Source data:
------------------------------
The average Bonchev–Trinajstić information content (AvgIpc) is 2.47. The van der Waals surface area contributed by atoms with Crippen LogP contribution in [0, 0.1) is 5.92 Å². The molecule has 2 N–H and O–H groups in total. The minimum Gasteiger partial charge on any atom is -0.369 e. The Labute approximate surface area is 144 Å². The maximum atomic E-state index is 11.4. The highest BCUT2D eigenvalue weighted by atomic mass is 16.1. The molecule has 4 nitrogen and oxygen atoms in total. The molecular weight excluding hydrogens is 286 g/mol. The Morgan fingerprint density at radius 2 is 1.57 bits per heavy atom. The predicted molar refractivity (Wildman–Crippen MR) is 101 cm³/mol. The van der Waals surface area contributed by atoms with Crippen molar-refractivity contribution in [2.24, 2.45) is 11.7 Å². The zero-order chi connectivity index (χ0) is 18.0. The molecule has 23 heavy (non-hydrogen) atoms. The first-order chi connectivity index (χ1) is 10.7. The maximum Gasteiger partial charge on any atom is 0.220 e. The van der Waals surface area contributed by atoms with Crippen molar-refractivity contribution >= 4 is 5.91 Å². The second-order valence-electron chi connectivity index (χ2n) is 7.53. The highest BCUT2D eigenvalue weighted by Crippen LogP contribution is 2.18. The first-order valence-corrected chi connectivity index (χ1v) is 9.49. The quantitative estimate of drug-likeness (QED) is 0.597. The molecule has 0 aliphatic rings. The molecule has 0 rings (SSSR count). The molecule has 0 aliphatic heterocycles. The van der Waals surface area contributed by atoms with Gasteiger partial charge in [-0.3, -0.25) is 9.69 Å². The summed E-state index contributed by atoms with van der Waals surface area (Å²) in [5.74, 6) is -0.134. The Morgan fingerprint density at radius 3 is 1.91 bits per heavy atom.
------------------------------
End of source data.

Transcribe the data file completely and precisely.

The average Bonchev–Trinajstić information content (AvgIpc) is 2.47. The van der Waals surface area contributed by atoms with Crippen LogP contribution in [0, 0.1) is 5.92 Å². The molecule has 2 N–H and O–H groups in total. The minimum Gasteiger partial charge on any atom is -0.369 e. The Labute approximate surface area is 144 Å². The maximum atomic E-state index is 11.4. The highest BCUT2D eigenvalue weighted by atomic mass is 16.1. The molecule has 4 nitrogen and oxygen atoms in total. The molecular weight excluding hydrogens is 286 g/mol. The Morgan fingerprint density at radius 2 is 1.57 bits per heavy atom. The predicted molar refractivity (Wildman–Crippen MR) is 101 cm³/mol. The van der Waals surface area contributed by atoms with Crippen molar-refractivity contribution in [2.24, 2.45) is 11.7 Å². The zero-order chi connectivity index (χ0) is 18.0. The molecule has 23 heavy (non-hydrogen) atoms. The first-order chi connectivity index (χ1) is 10.7. The maximum Gasteiger partial charge on any atom is 0.220 e. The van der Waals surface area contributed by atoms with Crippen molar-refractivity contribution >= 4 is 5.91 Å². The second-order valence-electron chi connectivity index (χ2n) is 7.53. The highest BCUT2D eigenvalue weighted by Crippen LogP contribution is 2.18. The first-order valence-corrected chi connectivity index (χ1v) is 9.49. The quantitative estimate of drug-likeness (QED) is 0.597. The molecule has 0 aliphatic rings. The molecule has 0 rings (SSSR count). The molecule has 0 aliphatic heterocycles. The van der Waals surface area contributed by atoms with Gasteiger partial charge in [-0.3, -0.25) is 9.69 Å². The summed E-state index contributed by atoms with van der Waals surface area (Å²) in [5.74, 6) is -0.134. The Morgan fingerprint density at radius 3 is 1.91 bits per heavy atom.